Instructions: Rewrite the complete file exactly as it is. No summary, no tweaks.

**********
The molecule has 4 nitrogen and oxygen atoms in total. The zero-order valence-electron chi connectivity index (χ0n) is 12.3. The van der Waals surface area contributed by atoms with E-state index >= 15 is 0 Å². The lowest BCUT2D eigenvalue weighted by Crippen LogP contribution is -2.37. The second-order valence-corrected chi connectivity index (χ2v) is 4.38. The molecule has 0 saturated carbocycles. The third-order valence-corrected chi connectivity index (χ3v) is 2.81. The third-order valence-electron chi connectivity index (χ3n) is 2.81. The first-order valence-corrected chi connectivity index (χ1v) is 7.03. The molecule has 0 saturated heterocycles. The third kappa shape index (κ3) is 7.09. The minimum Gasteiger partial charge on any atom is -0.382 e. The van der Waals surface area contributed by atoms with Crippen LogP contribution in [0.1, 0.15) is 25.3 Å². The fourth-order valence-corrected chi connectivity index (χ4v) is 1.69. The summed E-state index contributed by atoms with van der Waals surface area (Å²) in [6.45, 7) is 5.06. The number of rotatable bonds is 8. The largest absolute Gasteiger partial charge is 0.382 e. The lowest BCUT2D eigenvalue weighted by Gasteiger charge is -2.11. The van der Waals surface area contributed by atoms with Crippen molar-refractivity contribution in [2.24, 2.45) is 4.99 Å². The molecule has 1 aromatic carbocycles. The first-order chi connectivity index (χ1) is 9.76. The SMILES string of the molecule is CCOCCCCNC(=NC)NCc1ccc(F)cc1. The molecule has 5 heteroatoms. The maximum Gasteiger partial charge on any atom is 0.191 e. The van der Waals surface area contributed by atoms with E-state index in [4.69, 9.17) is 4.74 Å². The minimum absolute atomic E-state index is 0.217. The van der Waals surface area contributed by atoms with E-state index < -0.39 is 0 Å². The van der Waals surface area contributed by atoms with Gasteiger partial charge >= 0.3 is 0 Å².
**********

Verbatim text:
The molecule has 4 nitrogen and oxygen atoms in total. The zero-order valence-electron chi connectivity index (χ0n) is 12.3. The van der Waals surface area contributed by atoms with E-state index >= 15 is 0 Å². The lowest BCUT2D eigenvalue weighted by Crippen LogP contribution is -2.37. The second-order valence-corrected chi connectivity index (χ2v) is 4.38. The molecule has 0 saturated carbocycles. The third-order valence-corrected chi connectivity index (χ3v) is 2.81. The third-order valence-electron chi connectivity index (χ3n) is 2.81. The first-order valence-corrected chi connectivity index (χ1v) is 7.03. The molecule has 0 saturated heterocycles. The third kappa shape index (κ3) is 7.09. The minimum Gasteiger partial charge on any atom is -0.382 e. The van der Waals surface area contributed by atoms with Crippen LogP contribution in [0.1, 0.15) is 25.3 Å². The fourth-order valence-corrected chi connectivity index (χ4v) is 1.69. The summed E-state index contributed by atoms with van der Waals surface area (Å²) in [6.45, 7) is 5.06. The number of rotatable bonds is 8. The largest absolute Gasteiger partial charge is 0.382 e. The lowest BCUT2D eigenvalue weighted by Gasteiger charge is -2.11. The van der Waals surface area contributed by atoms with Crippen molar-refractivity contribution in [2.24, 2.45) is 4.99 Å². The molecule has 1 aromatic carbocycles. The first-order chi connectivity index (χ1) is 9.76. The SMILES string of the molecule is CCOCCCCNC(=NC)NCc1ccc(F)cc1. The molecule has 5 heteroatoms. The maximum Gasteiger partial charge on any atom is 0.191 e. The van der Waals surface area contributed by atoms with E-state index in [4.69, 9.17) is 4.74 Å². The minimum absolute atomic E-state index is 0.217. The van der Waals surface area contributed by atoms with E-state index < -0.39 is 0 Å². The van der Waals surface area contributed by atoms with Gasteiger partial charge >= 0.3 is 0 Å².